Markus Vinzent's Blog

Saturday, 25 June 2022

The reconstruction of Marcion's Apostolos - publishing date?

 Dear Joshua,

I received a kind email this week, asking for the publishing date of my reconstruction of Marcion's Apostolos:

'Jacob Berman (History Valley on YouTube) recently quoted your response to a letter written to you regarding the Pauline Epistles. In part of your response, you mention a project to complement and complete Matthias Klinghardt's reconstruction of the Evangelikon with your very own  reconstruction of the Apostolikon. In part, you write:
"Based on our witnesses (Tertullian, Epiphanius ...) and on papyri and manuscript variations in the tradition of the Epistles, it is clear that they attest to two very different collections of Paul's letters. More on this I am publishing in the nearer future with a book by [Cambridge University Press], but which I am now detailing in the current study.
Marcion's collection had the known 10 Pauline letters..."
This book project you mention as being published in the "nearer future" by CUP (Cambridge), is this going to contain your reconstruction (with English translation?) of the Apostolikon canon of 10 Epistles? May I ask what the title of this book will be? May I also inquire, when it may be published? Next year, 2023? 2024?
This is a book project I look forward to more than any other. To finally be able to read the Apostolikon is a dream come true.'

To this email I replied:
thanks for emailing me. The work I am referring to in what you quote below are, in fact, two or in fact three books. The ones that have been published first in German with Herder (Offener Anfang, 2019; Christi Thora, 2022) will be published in English, the first with CUP later this year or early next year, the second is under review for Routledge. The first, however, only gives preliminary insights into the "Apostolos", the second deals with the "Euangelion".

What you are really looking for, is what is in the making right as we talk to each other, the reconstruction of the "Apostolos". This is no easy task, although preliminary work has been done by previous scholarship (Zahn, Harnack, Clabeaux, Schmid, BeDuhn). If you want to get a first impression, you can read BeDuhn's The First New Testament - this is a good reconstructive attempt. My own will differ insofar from his and from earlier reconstructions, as I am not only relying as Zahn to Schmid on our witnesses (Tertullian, Epiphanius ...), and textual manuscript variants (as BeDuhn has added to previous scholarship, following Klinghardt), and the narrative context (as BeDuhn rightly does), but also on Semantics, Grammar asf. The importance of this added criterium I have only learned when doing the reconstruction. Every now and then, and after doing it more systematically, I noticed that not only is there a strong coherence between the Semantics of those passages that on the basis of the witnesses scholars have attributed to the "Apostolos", but that the Semantics also coheres with the text of the "Euangelion". This language differs clearly from the added canonical redactional texts of the "Euangelion" as of the "Apostolos". On that basis I was able to tentatively restore some missing passages in BeDuhn and the other editors, and led me to make a few changes in the texts that they had reconstructed.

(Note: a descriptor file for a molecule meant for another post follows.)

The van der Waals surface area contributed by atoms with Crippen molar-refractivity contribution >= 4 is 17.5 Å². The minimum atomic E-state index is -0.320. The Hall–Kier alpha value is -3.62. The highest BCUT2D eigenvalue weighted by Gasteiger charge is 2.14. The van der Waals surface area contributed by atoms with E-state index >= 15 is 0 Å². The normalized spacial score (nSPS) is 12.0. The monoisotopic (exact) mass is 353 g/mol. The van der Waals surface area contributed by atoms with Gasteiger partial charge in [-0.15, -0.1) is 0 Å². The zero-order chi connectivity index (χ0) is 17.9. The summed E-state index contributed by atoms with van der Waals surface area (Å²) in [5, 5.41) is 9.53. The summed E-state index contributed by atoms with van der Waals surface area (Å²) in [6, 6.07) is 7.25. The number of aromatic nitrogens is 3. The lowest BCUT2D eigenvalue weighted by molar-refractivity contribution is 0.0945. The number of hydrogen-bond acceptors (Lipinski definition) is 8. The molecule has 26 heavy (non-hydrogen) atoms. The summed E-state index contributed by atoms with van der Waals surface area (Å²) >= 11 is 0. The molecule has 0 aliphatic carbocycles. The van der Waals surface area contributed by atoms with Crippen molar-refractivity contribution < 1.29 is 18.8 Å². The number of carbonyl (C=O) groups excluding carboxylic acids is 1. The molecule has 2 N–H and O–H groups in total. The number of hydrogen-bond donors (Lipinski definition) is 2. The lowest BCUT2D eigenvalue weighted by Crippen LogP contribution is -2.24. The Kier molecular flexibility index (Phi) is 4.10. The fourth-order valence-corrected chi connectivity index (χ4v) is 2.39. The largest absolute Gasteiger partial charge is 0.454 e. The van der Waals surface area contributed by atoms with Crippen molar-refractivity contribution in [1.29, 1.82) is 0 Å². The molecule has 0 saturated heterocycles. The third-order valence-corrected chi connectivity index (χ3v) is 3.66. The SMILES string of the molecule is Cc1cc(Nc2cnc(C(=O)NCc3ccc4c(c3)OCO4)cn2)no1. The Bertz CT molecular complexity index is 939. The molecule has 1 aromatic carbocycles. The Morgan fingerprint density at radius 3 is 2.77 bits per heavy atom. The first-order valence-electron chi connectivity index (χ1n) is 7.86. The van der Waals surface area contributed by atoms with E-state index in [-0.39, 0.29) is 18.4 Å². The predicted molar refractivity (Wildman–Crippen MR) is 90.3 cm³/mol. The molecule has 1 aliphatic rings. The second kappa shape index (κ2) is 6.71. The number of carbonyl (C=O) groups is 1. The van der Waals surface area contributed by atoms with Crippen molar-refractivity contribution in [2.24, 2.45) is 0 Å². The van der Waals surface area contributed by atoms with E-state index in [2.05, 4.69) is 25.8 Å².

The text with an introduction will be published (similarly to Klinghardt's Euangelion) in two volumes, both in a German and an English edition, with notes and translation. The publication of the work I plan for 2024.'

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